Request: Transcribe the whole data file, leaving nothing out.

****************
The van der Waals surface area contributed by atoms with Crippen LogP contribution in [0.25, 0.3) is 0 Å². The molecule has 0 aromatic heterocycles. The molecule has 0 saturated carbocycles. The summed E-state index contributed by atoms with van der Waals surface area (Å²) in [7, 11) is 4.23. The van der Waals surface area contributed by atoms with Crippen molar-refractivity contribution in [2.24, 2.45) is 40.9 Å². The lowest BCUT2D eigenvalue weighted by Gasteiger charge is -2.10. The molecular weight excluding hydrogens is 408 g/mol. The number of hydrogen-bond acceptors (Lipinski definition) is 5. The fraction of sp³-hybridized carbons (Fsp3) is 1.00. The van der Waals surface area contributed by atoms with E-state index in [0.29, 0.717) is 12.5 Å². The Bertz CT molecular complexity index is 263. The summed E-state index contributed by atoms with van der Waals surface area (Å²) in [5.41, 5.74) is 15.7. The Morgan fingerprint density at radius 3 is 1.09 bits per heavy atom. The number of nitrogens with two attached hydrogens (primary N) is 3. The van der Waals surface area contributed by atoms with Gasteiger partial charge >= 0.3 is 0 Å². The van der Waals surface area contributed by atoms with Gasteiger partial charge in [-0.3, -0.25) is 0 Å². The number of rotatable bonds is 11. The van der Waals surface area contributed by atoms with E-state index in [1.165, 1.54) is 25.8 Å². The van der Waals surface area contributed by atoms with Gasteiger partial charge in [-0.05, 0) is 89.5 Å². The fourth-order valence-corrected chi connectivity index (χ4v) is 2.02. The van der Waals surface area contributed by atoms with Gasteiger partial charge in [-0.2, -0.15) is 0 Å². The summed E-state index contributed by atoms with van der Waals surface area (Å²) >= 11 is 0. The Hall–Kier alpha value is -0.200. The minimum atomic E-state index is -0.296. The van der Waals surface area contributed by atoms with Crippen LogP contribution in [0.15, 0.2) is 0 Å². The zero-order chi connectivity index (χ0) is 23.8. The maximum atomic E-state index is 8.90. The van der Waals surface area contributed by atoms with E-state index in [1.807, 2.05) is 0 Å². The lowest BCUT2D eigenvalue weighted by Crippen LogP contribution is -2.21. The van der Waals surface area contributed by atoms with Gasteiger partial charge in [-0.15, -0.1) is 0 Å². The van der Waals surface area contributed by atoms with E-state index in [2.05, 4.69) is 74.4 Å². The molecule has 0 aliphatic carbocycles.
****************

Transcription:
The van der Waals surface area contributed by atoms with Crippen LogP contribution in [0.25, 0.3) is 0 Å². The molecule has 0 aromatic heterocycles. The molecule has 0 saturated carbocycles. The summed E-state index contributed by atoms with van der Waals surface area (Å²) in [7, 11) is 4.23. The van der Waals surface area contributed by atoms with Crippen molar-refractivity contribution in [2.24, 2.45) is 40.9 Å². The lowest BCUT2D eigenvalue weighted by Gasteiger charge is -2.10. The molecular weight excluding hydrogens is 408 g/mol. The number of hydrogen-bond acceptors (Lipinski definition) is 5. The fraction of sp³-hybridized carbons (Fsp3) is 1.00. The van der Waals surface area contributed by atoms with E-state index in [0.29, 0.717) is 12.5 Å². The Bertz CT molecular complexity index is 263. The summed E-state index contributed by atoms with van der Waals surface area (Å²) in [5.41, 5.74) is 15.7. The Morgan fingerprint density at radius 3 is 1.09 bits per heavy atom. The number of nitrogens with two attached hydrogens (primary N) is 3. The van der Waals surface area contributed by atoms with Gasteiger partial charge >= 0.3 is 0 Å². The van der Waals surface area contributed by atoms with Gasteiger partial charge in [-0.3, -0.25) is 0 Å². The number of rotatable bonds is 11. The van der Waals surface area contributed by atoms with E-state index in [1.165, 1.54) is 25.8 Å². The van der Waals surface area contributed by atoms with Gasteiger partial charge in [-0.05, 0) is 89.5 Å². The fourth-order valence-corrected chi connectivity index (χ4v) is 2.02. The van der Waals surface area contributed by atoms with Gasteiger partial charge in [-0.2, -0.15) is 0 Å². The summed E-state index contributed by atoms with van der Waals surface area (Å²) >= 11 is 0. The Hall–Kier alpha value is -0.200. The minimum atomic E-state index is -0.296. The van der Waals surface area contributed by atoms with Crippen LogP contribution in [0.15, 0.2) is 0 Å². The zero-order chi connectivity index (χ0) is 23.8. The maximum atomic E-state index is 8.90. The van der Waals surface area contributed by atoms with E-state index in [1.807, 2.05) is 0 Å². The lowest BCUT2D eigenvalue weighted by Crippen LogP contribution is -2.21. The van der Waals surface area contributed by atoms with Gasteiger partial charge in [-0.15, -0.1) is 0 Å². The van der Waals surface area contributed by atoms with E-state index in [2.05, 4.69) is 74.4 Å². The molecule has 0 aliphatic carbocycles.